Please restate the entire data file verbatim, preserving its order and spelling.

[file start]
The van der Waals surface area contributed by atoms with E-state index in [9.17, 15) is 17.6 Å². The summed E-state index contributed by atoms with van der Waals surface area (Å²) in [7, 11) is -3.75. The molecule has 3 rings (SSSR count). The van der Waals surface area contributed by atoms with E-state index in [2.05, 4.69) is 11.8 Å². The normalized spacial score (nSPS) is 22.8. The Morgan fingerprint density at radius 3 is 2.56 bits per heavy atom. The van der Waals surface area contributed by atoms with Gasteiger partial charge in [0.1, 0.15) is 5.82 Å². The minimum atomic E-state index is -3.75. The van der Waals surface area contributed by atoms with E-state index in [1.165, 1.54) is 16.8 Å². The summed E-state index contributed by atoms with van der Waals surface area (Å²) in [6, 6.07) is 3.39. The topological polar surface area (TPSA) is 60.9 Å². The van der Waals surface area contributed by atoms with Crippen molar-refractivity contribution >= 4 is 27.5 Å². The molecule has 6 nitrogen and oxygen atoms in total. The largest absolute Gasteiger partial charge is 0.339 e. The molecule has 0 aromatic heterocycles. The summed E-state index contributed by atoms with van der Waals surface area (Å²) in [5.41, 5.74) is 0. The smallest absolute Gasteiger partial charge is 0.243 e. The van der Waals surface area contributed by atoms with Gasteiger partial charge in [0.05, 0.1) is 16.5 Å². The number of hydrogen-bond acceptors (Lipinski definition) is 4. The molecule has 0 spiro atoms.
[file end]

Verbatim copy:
The van der Waals surface area contributed by atoms with E-state index in [9.17, 15) is 17.6 Å². The summed E-state index contributed by atoms with van der Waals surface area (Å²) in [7, 11) is -3.75. The molecule has 3 rings (SSSR count). The van der Waals surface area contributed by atoms with E-state index in [2.05, 4.69) is 11.8 Å². The normalized spacial score (nSPS) is 22.8. The Morgan fingerprint density at radius 3 is 2.56 bits per heavy atom. The van der Waals surface area contributed by atoms with Gasteiger partial charge in [0.1, 0.15) is 5.82 Å². The minimum atomic E-state index is -3.75. The van der Waals surface area contributed by atoms with E-state index in [1.165, 1.54) is 16.8 Å². The summed E-state index contributed by atoms with van der Waals surface area (Å²) in [6, 6.07) is 3.39. The topological polar surface area (TPSA) is 60.9 Å². The van der Waals surface area contributed by atoms with Crippen molar-refractivity contribution >= 4 is 27.5 Å². The molecule has 6 nitrogen and oxygen atoms in total. The largest absolute Gasteiger partial charge is 0.339 e. The molecule has 0 aromatic heterocycles. The summed E-state index contributed by atoms with van der Waals surface area (Å²) in [5.41, 5.74) is 0. The smallest absolute Gasteiger partial charge is 0.243 e. The van der Waals surface area contributed by atoms with Gasteiger partial charge in [0.05, 0.1) is 16.5 Å². The number of hydrogen-bond acceptors (Lipinski definition) is 4. The molecule has 0 spiro atoms.